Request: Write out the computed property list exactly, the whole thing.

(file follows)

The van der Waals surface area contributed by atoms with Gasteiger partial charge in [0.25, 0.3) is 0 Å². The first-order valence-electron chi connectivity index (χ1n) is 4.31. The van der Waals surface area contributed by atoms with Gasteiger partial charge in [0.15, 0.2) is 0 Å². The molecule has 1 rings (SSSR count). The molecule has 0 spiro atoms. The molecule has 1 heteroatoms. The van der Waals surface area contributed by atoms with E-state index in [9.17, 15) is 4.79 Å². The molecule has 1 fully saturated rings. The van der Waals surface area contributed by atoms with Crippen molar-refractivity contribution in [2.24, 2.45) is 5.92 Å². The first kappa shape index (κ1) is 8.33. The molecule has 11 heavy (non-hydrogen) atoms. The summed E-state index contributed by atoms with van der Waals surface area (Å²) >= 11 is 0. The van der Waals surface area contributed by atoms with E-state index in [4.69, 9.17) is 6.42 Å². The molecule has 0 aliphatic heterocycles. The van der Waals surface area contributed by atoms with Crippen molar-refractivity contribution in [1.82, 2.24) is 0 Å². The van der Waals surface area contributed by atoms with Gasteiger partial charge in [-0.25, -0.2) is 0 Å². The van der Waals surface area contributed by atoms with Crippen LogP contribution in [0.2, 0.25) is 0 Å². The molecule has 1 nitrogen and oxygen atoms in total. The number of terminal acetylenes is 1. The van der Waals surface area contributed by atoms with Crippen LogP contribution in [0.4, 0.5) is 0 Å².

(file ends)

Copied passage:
The van der Waals surface area contributed by atoms with Gasteiger partial charge in [0.25, 0.3) is 0 Å². The first-order valence-electron chi connectivity index (χ1n) is 4.31. The van der Waals surface area contributed by atoms with Gasteiger partial charge in [0.15, 0.2) is 0 Å². The molecule has 1 rings (SSSR count). The molecule has 0 spiro atoms. The molecule has 1 heteroatoms. The van der Waals surface area contributed by atoms with E-state index in [9.17, 15) is 4.79 Å². The molecule has 1 fully saturated rings. The van der Waals surface area contributed by atoms with Crippen molar-refractivity contribution in [2.24, 2.45) is 5.92 Å². The first kappa shape index (κ1) is 8.33. The molecule has 11 heavy (non-hydrogen) atoms. The summed E-state index contributed by atoms with van der Waals surface area (Å²) >= 11 is 0. The van der Waals surface area contributed by atoms with E-state index in [4.69, 9.17) is 6.42 Å². The molecule has 0 aliphatic heterocycles. The van der Waals surface area contributed by atoms with Crippen molar-refractivity contribution in [1.82, 2.24) is 0 Å². The van der Waals surface area contributed by atoms with Gasteiger partial charge in [-0.25, -0.2) is 0 Å². The van der Waals surface area contributed by atoms with Crippen LogP contribution in [0.2, 0.25) is 0 Å². The molecule has 1 nitrogen and oxygen atoms in total. The number of terminal acetylenes is 1. The van der Waals surface area contributed by atoms with Crippen LogP contribution in [0.4, 0.5) is 0 Å².